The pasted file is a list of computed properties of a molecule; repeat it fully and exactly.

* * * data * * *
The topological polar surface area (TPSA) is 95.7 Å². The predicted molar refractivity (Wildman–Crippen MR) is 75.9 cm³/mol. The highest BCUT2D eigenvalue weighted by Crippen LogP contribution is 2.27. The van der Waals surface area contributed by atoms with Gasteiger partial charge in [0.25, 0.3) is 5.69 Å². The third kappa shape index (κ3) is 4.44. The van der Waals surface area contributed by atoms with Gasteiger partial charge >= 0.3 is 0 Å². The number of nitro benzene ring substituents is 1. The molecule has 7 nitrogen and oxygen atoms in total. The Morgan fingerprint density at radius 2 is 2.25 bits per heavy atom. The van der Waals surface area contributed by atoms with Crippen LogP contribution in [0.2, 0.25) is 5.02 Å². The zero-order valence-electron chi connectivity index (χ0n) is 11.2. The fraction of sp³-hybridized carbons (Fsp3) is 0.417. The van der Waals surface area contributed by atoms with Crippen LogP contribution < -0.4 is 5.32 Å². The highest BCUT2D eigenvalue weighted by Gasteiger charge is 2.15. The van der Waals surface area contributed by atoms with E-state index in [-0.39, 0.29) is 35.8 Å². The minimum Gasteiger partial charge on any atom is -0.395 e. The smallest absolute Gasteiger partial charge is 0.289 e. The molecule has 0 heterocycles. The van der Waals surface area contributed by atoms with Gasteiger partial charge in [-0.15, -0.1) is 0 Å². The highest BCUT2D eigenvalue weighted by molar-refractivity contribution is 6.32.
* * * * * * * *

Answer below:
The topological polar surface area (TPSA) is 95.7 Å². The predicted molar refractivity (Wildman–Crippen MR) is 75.9 cm³/mol. The highest BCUT2D eigenvalue weighted by Crippen LogP contribution is 2.27. The van der Waals surface area contributed by atoms with Gasteiger partial charge in [0.25, 0.3) is 5.69 Å². The third kappa shape index (κ3) is 4.44. The van der Waals surface area contributed by atoms with Gasteiger partial charge >= 0.3 is 0 Å². The number of nitro benzene ring substituents is 1. The molecule has 7 nitrogen and oxygen atoms in total. The Morgan fingerprint density at radius 2 is 2.25 bits per heavy atom. The van der Waals surface area contributed by atoms with Crippen LogP contribution in [0.2, 0.25) is 5.02 Å². The zero-order valence-electron chi connectivity index (χ0n) is 11.2. The fraction of sp³-hybridized carbons (Fsp3) is 0.417. The van der Waals surface area contributed by atoms with Crippen LogP contribution < -0.4 is 5.32 Å². The highest BCUT2D eigenvalue weighted by Gasteiger charge is 2.15. The van der Waals surface area contributed by atoms with E-state index in [-0.39, 0.29) is 35.8 Å². The minimum Gasteiger partial charge on any atom is -0.395 e. The smallest absolute Gasteiger partial charge is 0.289 e. The molecule has 0 heterocycles. The van der Waals surface area contributed by atoms with Gasteiger partial charge in [-0.15, -0.1) is 0 Å². The highest BCUT2D eigenvalue weighted by molar-refractivity contribution is 6.32.